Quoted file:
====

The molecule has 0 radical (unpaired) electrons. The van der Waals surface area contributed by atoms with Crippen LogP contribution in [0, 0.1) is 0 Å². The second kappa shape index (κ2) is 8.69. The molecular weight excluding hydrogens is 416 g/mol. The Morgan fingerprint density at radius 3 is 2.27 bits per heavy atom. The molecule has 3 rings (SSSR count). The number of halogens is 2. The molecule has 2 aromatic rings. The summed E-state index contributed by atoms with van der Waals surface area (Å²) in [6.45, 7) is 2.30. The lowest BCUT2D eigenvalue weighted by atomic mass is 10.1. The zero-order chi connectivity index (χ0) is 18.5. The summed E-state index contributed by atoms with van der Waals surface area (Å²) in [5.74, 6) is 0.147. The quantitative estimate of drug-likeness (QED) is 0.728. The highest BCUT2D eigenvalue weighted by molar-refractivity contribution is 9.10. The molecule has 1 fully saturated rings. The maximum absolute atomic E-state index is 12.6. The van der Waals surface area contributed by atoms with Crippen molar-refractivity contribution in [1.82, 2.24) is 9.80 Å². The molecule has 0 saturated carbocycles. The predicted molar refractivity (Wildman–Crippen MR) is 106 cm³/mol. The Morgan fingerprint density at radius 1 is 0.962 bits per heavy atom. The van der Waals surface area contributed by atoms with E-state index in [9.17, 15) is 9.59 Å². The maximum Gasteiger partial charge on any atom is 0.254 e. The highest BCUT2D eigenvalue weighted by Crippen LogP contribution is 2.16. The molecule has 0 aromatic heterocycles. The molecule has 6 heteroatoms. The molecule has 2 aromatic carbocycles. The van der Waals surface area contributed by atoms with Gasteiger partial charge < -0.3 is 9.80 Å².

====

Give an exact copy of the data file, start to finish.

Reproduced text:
The molecule has 0 radical (unpaired) electrons. The van der Waals surface area contributed by atoms with Crippen LogP contribution in [0, 0.1) is 0 Å². The second kappa shape index (κ2) is 8.69. The molecular weight excluding hydrogens is 416 g/mol. The Morgan fingerprint density at radius 3 is 2.27 bits per heavy atom. The molecule has 3 rings (SSSR count). The number of halogens is 2. The molecule has 2 aromatic rings. The summed E-state index contributed by atoms with van der Waals surface area (Å²) in [6.45, 7) is 2.30. The lowest BCUT2D eigenvalue weighted by atomic mass is 10.1. The zero-order chi connectivity index (χ0) is 18.5. The summed E-state index contributed by atoms with van der Waals surface area (Å²) in [5.74, 6) is 0.147. The quantitative estimate of drug-likeness (QED) is 0.728. The highest BCUT2D eigenvalue weighted by molar-refractivity contribution is 9.10. The molecule has 1 fully saturated rings. The maximum absolute atomic E-state index is 12.6. The van der Waals surface area contributed by atoms with Crippen molar-refractivity contribution in [1.82, 2.24) is 9.80 Å². The molecule has 0 saturated carbocycles. The predicted molar refractivity (Wildman–Crippen MR) is 106 cm³/mol. The Morgan fingerprint density at radius 1 is 0.962 bits per heavy atom. The van der Waals surface area contributed by atoms with E-state index in [9.17, 15) is 9.59 Å². The maximum Gasteiger partial charge on any atom is 0.254 e. The highest BCUT2D eigenvalue weighted by Crippen LogP contribution is 2.16. The molecule has 0 aromatic heterocycles. The molecule has 6 heteroatoms. The molecule has 2 aromatic carbocycles. The van der Waals surface area contributed by atoms with Gasteiger partial charge < -0.3 is 9.80 Å².